Co-Authored-By: Ben Gamari's avatarBen Gamari <>
      (cherry picked from commit 11bac115)
    • Sylvain Henry's avatar
      Fix GCC warnings with __clear_cache builtin (#16867) · 8706cebc
      Sylvain Henry authored
      (cherry picked from commit 4ec233ec)
    • Sylvain Henry's avatar
      Fix Happy deps for Stack (#16825) · 6e255b62
      Sylvain Henry authored
      (cherry picked from commit 90e0ab7d)
    • Fraser Tweedale's avatar
      getExecutablePath: get path from sysctl on FreeBSD · 59fdb0f5
      Fraser Tweedale authored
      (cherry picked from commit d35cec7a)
    • Artem Pelenitsyn's avatar
      typo in the docs for DynFlags.hs · 406a1383
      Artem Pelenitsyn authored
      (cherry picked from commit ef6d9a50)
  9. 27 Jun, 2019 2 commits
  10. 26 Jun, 2019 7 commits
  11. 25 Jun, 2019 8 commits
    • Erik de Castro Lopo's avatar
      Add MonadFail instance for ParserM · 73598b14
      Erik de Castro Lopo authored
      (cherry picked from commit 581cbc28)
    • Erik de Castro Lopo's avatar
      Fixes for LLVM 7 · 8dd80930
      Erik de Castro Lopo authored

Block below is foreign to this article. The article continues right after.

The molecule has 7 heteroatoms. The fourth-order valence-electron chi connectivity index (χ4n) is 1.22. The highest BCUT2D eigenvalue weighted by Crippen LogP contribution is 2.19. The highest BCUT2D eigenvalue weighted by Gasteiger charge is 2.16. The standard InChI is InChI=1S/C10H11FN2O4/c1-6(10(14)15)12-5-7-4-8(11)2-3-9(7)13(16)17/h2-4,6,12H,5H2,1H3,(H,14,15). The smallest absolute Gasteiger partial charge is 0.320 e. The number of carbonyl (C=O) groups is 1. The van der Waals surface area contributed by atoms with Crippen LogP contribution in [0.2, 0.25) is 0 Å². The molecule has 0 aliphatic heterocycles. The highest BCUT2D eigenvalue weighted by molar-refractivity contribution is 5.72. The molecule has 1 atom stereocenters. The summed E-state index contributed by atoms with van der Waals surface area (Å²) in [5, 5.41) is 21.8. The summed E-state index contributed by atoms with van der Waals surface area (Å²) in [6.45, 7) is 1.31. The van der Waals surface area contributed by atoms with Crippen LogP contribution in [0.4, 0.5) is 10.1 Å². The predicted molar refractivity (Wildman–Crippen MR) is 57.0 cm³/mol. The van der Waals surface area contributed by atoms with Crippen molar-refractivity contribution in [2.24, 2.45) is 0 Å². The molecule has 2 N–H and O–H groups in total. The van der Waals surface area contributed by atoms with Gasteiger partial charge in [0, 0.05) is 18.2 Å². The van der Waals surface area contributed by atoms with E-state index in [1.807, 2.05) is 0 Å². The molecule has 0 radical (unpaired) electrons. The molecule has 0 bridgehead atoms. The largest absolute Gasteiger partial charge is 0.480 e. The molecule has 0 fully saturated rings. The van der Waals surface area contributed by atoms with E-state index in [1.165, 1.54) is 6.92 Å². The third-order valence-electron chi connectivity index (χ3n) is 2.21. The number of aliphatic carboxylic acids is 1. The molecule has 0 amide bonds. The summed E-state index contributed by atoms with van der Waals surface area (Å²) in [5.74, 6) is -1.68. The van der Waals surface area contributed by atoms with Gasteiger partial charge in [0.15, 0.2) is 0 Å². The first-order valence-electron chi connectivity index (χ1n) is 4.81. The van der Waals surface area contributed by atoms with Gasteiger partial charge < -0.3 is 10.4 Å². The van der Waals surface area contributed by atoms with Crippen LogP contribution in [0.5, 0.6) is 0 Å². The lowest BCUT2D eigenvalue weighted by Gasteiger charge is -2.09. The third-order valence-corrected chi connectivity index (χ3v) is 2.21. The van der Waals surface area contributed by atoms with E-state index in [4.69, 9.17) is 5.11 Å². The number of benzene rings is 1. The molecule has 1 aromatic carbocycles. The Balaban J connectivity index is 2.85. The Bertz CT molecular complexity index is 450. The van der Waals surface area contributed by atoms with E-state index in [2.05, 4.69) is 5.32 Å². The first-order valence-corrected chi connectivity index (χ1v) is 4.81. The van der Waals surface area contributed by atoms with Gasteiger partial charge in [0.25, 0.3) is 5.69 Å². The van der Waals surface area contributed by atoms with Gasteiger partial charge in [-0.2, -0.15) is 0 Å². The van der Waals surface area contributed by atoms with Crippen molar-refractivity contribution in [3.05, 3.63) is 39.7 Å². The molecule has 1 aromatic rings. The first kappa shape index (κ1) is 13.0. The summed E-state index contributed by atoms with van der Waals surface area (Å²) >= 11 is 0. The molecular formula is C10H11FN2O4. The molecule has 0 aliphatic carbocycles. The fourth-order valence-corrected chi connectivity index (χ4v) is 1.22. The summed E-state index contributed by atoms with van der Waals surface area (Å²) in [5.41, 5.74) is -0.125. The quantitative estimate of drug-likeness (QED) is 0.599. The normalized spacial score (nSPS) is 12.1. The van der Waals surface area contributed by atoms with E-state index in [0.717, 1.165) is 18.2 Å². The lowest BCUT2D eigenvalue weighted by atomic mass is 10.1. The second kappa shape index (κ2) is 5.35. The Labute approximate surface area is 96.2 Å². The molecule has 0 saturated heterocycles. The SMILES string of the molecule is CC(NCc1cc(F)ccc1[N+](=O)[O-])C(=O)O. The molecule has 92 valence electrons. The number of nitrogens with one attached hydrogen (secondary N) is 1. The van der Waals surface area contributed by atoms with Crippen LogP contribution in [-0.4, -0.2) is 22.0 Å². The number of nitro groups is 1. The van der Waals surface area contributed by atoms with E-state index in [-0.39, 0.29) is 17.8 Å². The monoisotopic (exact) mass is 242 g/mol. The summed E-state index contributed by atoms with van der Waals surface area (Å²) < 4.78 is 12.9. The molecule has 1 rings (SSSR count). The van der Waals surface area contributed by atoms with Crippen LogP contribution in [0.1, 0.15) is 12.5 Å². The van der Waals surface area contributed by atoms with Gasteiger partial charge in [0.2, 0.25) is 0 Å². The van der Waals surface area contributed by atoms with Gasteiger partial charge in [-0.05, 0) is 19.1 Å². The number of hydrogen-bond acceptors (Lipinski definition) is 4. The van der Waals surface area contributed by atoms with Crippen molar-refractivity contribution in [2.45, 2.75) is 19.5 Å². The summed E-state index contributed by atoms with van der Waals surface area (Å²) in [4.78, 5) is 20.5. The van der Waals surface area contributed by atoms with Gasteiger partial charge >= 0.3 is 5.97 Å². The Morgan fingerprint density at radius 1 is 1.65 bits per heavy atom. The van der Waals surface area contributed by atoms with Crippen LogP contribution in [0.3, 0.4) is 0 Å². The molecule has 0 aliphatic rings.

LLVM version numberinf changed recently. Previously, releases were numbered
      4.0, 5.0 and 6.0 but with version 7, they dropped the redundant ".0".
      Fix requires for Llvm detection and some code.
      (cherry picked from commit 71aca77c)
    • Ben Gamari's avatar
      ghci: Load static objects in batches · 921c18de
      Ben Gamari authored
      Previously in the case where GHC was dynamically linked we would load
      static objects one-by-one by linking each into its own shared object and
      dlopen'ing each in order. However, this meant that the link would fail
      in the event that the objects had cyclic symbol dependencies.
      Here we fix this by merging each "run" of static objects into a single
      shared object and loading this.
      Fixes #13786 for the case where GHC is dynamically linked.
      (cherry picked from commit cd177b44)